Haunters Celebrates the Lives of Haunters – Exclusive Interview with Jon Schnitzer

Haunters: The Art Of The Scare celebrates the love, the passion, the horror, and the fear that drives haunt visionaries to create some of the best, most frightening, and most controversial haunted houses. It’s intelligent, it’s honest, and it’s heartfelt–and it feels like a haunt. Mirroring its subject matter, it doesn’t hold back. It offers unparalleled access into the inner-workings of haunts, giving audiences an unbiased look at the humor, heart, and horror; it’s as much of a human story as it is about the haunted houses.  


At the world premiere of Haunters at Fantastic Fest in Austin, Texas, Haunting was given the opportunity to talk to director and producer, Jon Schnitzer, and film the Questions and Answer section following the premier.

“We don’t have any voice over narration, I’m not holding your hand telling you how to feel. What I am trying to do is capture these people as they are.” Schnitzer speaks passionately about his experience filming. To capture the full gambit of emotion, Schnitzer films the vast diversity in the haunt genre. “There are just as many subgenres of Haunts as there is with horror.” Ranging from horror comedies to torture porn, there’s something out there for everyone.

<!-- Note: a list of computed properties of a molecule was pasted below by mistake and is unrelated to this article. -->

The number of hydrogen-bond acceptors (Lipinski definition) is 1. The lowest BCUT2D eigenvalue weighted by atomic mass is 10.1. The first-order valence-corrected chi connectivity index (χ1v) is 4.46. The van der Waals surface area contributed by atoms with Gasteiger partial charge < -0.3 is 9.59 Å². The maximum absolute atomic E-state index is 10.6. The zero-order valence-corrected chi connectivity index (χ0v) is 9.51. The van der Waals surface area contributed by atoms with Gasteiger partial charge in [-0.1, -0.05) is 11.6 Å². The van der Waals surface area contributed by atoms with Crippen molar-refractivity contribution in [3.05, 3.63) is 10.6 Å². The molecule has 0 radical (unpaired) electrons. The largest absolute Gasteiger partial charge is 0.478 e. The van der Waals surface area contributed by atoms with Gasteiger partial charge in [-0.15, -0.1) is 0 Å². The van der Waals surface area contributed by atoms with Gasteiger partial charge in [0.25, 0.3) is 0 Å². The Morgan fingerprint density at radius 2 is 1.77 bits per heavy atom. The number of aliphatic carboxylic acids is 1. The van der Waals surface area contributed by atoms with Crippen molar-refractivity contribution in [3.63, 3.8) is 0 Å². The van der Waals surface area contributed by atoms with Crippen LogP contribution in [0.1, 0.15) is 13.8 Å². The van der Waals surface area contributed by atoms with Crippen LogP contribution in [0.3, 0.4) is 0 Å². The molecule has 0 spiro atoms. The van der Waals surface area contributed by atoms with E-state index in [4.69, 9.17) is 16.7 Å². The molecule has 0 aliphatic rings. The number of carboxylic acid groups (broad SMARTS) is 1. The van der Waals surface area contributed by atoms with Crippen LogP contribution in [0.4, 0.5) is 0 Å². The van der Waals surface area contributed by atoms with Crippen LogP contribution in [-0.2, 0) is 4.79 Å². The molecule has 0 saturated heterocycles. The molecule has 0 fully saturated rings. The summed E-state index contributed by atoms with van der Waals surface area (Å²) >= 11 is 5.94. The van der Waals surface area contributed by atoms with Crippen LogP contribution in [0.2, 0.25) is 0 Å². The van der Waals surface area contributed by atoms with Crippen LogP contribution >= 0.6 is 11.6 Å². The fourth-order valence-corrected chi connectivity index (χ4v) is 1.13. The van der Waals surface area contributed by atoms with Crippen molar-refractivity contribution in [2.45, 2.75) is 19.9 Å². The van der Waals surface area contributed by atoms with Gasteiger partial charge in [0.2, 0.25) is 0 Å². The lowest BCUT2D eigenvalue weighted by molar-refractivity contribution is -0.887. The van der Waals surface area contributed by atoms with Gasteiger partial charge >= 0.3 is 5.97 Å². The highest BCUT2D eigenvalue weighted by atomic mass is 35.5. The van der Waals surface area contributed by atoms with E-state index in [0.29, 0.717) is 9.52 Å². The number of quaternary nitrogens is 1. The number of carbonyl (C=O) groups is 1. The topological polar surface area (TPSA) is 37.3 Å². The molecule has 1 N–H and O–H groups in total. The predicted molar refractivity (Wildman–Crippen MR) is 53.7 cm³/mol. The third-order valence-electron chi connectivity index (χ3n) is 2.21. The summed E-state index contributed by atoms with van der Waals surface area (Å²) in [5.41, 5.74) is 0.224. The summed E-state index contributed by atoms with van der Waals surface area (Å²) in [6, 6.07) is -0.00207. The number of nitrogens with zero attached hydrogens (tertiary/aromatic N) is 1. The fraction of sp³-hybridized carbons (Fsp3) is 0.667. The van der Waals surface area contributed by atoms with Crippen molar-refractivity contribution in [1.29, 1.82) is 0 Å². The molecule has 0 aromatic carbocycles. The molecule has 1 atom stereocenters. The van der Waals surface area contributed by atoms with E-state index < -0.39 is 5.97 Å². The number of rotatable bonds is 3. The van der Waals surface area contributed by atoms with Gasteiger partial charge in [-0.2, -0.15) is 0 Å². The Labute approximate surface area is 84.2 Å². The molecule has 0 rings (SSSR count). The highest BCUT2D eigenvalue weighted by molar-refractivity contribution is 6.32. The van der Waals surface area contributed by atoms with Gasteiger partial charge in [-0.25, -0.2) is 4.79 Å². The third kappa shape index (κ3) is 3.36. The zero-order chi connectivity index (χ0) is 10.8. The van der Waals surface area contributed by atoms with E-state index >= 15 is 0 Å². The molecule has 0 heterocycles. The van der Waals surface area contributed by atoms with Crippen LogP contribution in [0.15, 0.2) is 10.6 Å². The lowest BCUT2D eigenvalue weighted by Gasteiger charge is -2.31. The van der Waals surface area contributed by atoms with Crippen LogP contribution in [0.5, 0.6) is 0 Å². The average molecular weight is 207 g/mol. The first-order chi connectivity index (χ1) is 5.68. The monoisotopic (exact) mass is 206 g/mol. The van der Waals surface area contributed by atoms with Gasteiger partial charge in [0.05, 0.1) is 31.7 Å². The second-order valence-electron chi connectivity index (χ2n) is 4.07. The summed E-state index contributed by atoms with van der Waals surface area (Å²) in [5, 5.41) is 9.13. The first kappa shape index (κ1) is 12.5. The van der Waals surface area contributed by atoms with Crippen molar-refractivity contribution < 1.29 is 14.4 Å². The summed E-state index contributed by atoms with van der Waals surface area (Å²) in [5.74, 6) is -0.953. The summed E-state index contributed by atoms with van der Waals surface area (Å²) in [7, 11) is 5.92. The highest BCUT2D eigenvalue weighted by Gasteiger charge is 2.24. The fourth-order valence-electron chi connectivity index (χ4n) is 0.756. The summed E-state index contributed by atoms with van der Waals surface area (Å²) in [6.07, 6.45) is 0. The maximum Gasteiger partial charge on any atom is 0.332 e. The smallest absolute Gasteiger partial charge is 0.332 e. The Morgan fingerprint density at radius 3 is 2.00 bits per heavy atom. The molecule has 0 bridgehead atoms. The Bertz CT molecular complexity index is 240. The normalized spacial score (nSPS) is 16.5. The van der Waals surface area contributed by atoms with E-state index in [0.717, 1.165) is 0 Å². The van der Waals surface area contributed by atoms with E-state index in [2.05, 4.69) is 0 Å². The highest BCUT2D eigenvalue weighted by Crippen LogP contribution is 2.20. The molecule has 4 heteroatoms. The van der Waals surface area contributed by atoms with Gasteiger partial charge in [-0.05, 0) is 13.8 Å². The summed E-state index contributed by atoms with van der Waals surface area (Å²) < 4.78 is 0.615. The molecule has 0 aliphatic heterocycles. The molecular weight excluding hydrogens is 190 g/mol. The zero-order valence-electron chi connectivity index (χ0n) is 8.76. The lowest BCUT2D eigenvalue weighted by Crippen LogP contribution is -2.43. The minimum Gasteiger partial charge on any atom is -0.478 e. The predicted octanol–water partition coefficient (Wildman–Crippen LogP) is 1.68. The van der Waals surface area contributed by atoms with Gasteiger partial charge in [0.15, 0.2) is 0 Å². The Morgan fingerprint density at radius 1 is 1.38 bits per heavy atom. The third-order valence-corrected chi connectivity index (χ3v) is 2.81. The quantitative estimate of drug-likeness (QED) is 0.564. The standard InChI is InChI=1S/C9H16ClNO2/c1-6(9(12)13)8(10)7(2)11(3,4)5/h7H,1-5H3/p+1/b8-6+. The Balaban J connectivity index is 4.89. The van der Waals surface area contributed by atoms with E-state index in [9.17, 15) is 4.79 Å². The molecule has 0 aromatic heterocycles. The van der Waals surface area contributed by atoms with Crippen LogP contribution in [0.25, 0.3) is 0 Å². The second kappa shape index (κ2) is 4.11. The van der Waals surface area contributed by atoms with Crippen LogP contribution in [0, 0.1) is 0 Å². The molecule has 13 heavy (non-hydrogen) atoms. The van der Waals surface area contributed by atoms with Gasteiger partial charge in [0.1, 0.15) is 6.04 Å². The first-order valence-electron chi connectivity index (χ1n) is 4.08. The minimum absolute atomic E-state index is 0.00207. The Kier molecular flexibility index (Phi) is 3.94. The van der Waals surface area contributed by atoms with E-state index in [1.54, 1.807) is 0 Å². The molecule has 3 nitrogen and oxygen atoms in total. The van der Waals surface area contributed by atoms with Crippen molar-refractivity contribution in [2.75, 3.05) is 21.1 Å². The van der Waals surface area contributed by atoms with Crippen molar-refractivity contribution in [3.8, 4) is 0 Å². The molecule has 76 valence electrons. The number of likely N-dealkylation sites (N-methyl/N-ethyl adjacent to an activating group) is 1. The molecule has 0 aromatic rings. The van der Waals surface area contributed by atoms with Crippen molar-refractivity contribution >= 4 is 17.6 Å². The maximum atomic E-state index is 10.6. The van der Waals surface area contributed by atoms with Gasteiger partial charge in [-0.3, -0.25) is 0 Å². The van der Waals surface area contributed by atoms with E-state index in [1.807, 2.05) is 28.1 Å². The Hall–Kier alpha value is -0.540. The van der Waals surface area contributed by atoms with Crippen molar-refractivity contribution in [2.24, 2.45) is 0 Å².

Schnitzer continues to describe how audiences reacted to early cuts of the film. When the controversial and often hated McKamey Manor was excluded from the film, people looked at the fanaticism of haunters and asked, “what is wrong with them?” But by juxtaposing them next to the horrible practices of McKamey, the heart rose to the surface. Audiences were able to fully appreciate the heart and the horror.


He clarifies that he did not include McKamey to glorify them or give them a platform that they don’t have. “Some of his videos have millions of views.” As he described, Schnitzer wants at least one moment where we see each of these people as they truly are—whether they are a home haunt, an immersive horror experience, or an extreme haunt. We can agree or disagree with what they say all we want—but Schnitzer succeeds in giving us genuine moments with the creators of these haunts, forcing us to feel something for them.


That is the true beauty of this film—it captures what it means to be a haunter.

Haunters is currently available for purchase on both Google Play and Amazon and make sure to check out the special features for a fantastic interview with John Murdy–creative director at Halloween Horror Nights, a deeper look at Delusion, a team-up between Jason Blum and Blackout, and a gorgeous exploration of Haunted Overload. The bonus features are only available on DVD, Blu-ray and iTunes.

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Pamela Van Hill

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